- Smooth, powerful engine
- Engaging transmission
- Splending style
- Glitchy infotainment
- Useless backseat
- It ain’t cheap
Despite weather better-suited for mid-November than May, not a peep of complaint crossed my lips while testing the 2021 Porsche 911 Targa 4S.
Porsche has never shied from the idea that the 911 is fully capable of all-weather use, and this newest semi-convertible is no exception, proving throughout the week that regardless of the weather (or the destination) this is a car meant to add joy to the chore of driving.
Having been in production since 1963 and with more than a million units sold, the 911 is one of the world’s most iconic automotive shapes. The Targa format has been around almost as long, with Porsche having patented the concept in 1965 as a means to balance the wants of open-top motorists with the safety needs demanded by regulators. And while the B-pillar/roll hoop was originally a support for a fold-down plastic window, the large, rounded glass affair seen here is nearly as iconic as the 911’s teardrop profile.
For a few unfortunate generations (993, 996, 997) the Targa offered nothing more than an oversized glass sunroof that would slide back into the rear glass area, and, frankly, it did nothing for the car’s appearance. Then, in 2014 for the 991 generation, Porsche returned to form by offering a traditional silver roll bar and wrap-around rear glass. In this 992 version, it’s a perfect blend of what the contemporary 911 has become (larger, lower, wider), with a delightful nod to its storied past.
The proportions are brilliant and I found my eye repeatedly drawn to the Targa script badge on the roll bar, reminding me that this is a work of historic automotive art. It could only be a 911, but should there be any doubt from onlookers, the large “PORSCHE” script in gold along the lower flanks will help clear things up.
Inside, the Targa continues the blend of past with present, offering the largely digital displays motorists demand to manage all the technology on offer, with the five-dial gauge display being a subtle nod to the way 911s have always been. The black and tan contrast nicely, and build quality is exceptional – though not all of the materials feel as lavish as one might expect in such a costly car.
Traditionalists that they are working at Porsche, they’ve stuck with a horizontally opposed six-cylinder engine throughout the 911’s heritage. Displacing 3.0L, all 911 engines are now turbocharged (not just the 911 Turbo), and the result in the 4S is 443 hp and 390 lb-ft of torque. Had this car been fitted with an automatic transmission and the Sport Chrono package, it would be able to hit 100 km/h from a standstill in a claimed 3.6 seconds. While armchair racers will bemoan the fact that my test car can only achieve the same feat in 4.4 seconds due to its manual transmission, I can assure you that there were no hard feelings here.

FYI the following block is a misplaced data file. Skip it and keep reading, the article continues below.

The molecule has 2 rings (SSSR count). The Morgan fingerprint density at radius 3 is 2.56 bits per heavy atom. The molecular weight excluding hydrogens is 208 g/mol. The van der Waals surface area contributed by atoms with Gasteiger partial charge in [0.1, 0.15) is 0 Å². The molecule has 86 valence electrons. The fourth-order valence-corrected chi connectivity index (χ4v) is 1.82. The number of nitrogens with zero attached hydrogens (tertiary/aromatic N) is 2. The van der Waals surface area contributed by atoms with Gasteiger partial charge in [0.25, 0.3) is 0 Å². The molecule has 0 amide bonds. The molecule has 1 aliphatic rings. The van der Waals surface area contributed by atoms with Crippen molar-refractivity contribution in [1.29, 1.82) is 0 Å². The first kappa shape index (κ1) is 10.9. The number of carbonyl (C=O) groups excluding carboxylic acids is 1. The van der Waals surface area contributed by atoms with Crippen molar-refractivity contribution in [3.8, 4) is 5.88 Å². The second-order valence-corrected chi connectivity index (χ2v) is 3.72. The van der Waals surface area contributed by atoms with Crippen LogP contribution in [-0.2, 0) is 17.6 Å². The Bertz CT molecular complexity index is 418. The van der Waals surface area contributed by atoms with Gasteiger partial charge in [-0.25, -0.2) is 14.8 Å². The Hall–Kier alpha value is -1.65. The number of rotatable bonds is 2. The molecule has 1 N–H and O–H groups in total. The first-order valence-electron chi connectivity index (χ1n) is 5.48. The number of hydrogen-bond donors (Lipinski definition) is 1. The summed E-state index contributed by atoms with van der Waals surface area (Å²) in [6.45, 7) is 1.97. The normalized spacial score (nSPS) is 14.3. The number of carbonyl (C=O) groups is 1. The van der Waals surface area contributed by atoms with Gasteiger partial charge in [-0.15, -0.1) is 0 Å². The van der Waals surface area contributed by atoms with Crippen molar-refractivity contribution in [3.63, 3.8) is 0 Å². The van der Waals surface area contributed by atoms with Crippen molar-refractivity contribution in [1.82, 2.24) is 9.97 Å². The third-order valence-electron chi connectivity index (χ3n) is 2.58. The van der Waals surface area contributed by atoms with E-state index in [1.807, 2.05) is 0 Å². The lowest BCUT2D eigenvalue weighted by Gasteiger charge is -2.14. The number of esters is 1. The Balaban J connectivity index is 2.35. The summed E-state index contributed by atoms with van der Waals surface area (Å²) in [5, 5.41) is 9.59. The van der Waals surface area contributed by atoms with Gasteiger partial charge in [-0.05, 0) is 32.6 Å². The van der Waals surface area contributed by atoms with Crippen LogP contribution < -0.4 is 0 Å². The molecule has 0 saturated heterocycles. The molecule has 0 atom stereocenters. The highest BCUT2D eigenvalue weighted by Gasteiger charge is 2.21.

The seven-speed manual transmission is a no-cost option, and while the fact that it’s still offered should be enough motivation these days to order it, in the 911, it’s an absolute no-brainer. Those interested in the quickest or most track-worthy 911s will look to a lighter coupe anyway – or, better yet, a GT3 – instead of the comparatively portly Targa that weighs in at 1,640 kg (3,616 lb), but whining over a few tenths of a second in acceleration lost to the joy of shifting your own gears is pointless.
The power delivery is so smooth and linear that even if you find yourself in too tall a gear, the engine is so tractable that decent acceleration is possible even from loafing engine speeds. But there’s no excuse to ever be caught short since the drivetrain is such a willing partner, wanting the driver to exercise it repeatedly, resulting in ever-present and exceptional thrust.
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Driving Feel: 10/10
The centre console rises to meet the dashboard, placing the shifter quite high and making it easy to snatch a gear and get your hands back on the wheel, just as you’d want on a track. The throws are short, the gate well-defined, and concerns of getting lost rowing through seven slots are immediately dispersed as the shifter seems to know telepathically where it needs to go.